WordReference Random House Learner's Dictionary of American English © 2017
lease1 /lis/USA pronunciation   n., v.,  leased, leas•ing. 
n. [countable]
  1. Businessa contract allowing the use of land, renting property, etc., to another for a certain period in exchange for rent or other payment.
  2. the period of time for which a lease is made:a five-year lease.

v. 
  1. to grant the temporary possession or use of (lands, property, etc.) to another, usually for compensation at a fixed rate;
    to let: [+ object (+ to + object)]to lease one's apartment to a friend.[+ object + object]We leased him the apartment.[no object]to lease at a lower rate.
  2. to take or hold by lease:[+ object (+ from + object)]He leased the farm from the sheriff.
Idioms
  1. Idiomsa new lease on life, [countable] a chance to improve one's situation or to live longer or more happily:After his heart operation he felt he had a new lease on life.

leas•er, n. [countable]

WordReference Random House Unabridged Dictionary of American English © 2017
lease1  (lēs),USA pronunciation n., v.,  leased, leas•ing. 
n. 
  1. Businessa contract renting land, buildings, etc., to another;
    a contract or instrument conveying property to another for a specified period or for a period determinable at the will of either lessor or lessee in consideration of rent or other compensation.
  2. the property leased.
  3. the period of time for which a lease is made:a five-year lease.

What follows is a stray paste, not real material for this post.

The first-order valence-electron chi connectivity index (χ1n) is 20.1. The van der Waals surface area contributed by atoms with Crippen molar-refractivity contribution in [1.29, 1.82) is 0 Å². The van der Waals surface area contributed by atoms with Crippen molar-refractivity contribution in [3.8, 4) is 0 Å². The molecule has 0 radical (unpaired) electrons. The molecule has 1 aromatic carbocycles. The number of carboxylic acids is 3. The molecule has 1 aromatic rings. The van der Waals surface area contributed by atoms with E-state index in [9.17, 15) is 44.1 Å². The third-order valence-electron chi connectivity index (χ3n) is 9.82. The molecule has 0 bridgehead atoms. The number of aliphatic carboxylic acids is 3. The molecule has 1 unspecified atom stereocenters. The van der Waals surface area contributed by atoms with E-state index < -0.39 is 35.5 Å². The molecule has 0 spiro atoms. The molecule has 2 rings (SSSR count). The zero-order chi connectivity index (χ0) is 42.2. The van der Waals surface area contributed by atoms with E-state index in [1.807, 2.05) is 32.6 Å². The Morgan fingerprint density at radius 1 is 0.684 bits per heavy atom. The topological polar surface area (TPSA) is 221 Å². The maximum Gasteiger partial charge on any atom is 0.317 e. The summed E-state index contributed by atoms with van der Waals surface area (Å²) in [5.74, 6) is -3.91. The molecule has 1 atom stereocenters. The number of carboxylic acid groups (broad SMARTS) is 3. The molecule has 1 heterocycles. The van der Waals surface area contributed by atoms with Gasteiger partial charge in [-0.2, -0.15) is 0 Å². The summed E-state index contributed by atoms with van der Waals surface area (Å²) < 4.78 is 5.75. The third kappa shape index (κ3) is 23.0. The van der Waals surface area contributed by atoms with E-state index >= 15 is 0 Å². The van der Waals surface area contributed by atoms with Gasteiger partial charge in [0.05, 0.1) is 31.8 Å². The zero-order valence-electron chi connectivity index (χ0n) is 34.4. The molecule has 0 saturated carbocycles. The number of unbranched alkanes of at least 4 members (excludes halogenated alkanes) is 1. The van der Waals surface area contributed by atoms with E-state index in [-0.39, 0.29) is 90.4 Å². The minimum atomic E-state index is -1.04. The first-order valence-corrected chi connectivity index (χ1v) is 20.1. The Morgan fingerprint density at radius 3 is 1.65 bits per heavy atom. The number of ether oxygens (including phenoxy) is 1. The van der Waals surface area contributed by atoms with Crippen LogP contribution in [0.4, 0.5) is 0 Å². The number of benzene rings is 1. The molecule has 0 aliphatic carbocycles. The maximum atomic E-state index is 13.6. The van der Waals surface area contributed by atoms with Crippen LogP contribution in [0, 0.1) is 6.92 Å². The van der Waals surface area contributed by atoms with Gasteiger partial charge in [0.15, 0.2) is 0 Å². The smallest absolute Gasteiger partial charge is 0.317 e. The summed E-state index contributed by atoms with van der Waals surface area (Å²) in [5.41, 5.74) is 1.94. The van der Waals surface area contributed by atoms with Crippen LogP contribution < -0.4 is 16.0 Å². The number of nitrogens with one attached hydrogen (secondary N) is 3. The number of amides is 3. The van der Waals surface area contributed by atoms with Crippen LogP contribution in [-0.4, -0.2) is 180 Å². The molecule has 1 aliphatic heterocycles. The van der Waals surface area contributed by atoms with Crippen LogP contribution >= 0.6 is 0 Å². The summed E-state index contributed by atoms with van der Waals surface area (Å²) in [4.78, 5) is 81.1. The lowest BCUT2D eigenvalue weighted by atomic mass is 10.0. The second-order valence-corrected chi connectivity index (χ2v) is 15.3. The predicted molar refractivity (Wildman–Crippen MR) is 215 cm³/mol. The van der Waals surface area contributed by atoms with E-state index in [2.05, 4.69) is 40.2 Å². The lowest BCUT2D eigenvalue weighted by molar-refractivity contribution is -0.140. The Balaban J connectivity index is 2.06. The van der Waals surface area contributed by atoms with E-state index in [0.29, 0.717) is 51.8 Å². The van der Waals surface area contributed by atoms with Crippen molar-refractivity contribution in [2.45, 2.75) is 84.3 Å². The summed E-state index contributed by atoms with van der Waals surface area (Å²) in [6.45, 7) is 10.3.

4. Idiomsa new lease on life, a chance to improve one's situation or to live longer or more happily:Plastic surgery gave him a new lease on life.

v.t. 
  1. to grant the temporary possession or use of (lands, tenements, etc.) to another, usually for compensation at a fixed rate;
    let:She plans to lease her apartment to a friend.
  2. to take or hold by lease:He leased the farm from the sheriff.

v.i. 
  1. to grant a lease;
    let or rent:to lease at a lower rental.
leasa•ble, adj. 
leaseless, adj. 
leaser, n. 
  • Latin laxāre to release, let go. See lax
  • Anglo-French (equivalent. to Old French lais, French legs legacy), noun, nominal derivative of lesser to lease, literally, let go (equivalent. to Old French laissier)
  • Middle English les 1350–1400
    • 6.See corresponding entry in Unabridged rent, charter, hire.

lease2  (lēs),USA pronunciation n. [Textiles.]
  1. Textilesa system for keeping the warp in position and under control by alternately crossing the warp yarn over and under the lease rods.
  2. Textilesthe order of drawing in the warp ends.
  • Middle English lese length or coil of thread, variant of lesh leash 1350–1400


Collins Concise English Dictionary © HarperCollins Publishers::

lease /liːs/ n
  1. a contract by which property is conveyed to a person for a specified period, usually for rent
  2. the instrument by which such property is conveyed
  3. the period of time for which it is conveyed
  4. a prospect of renewed health, happiness, etc: a new lease of life
vb (transitive)
  1. to grant possession of (land, buildings, etc) by lease
  2. to take a lease of (property); hold under a lease
Etymology: 15th Century: via Anglo-French from Old French lais (n), from laissier to let go, from Latin laxāre to loosen

ˈleasable adj ˈleaser n



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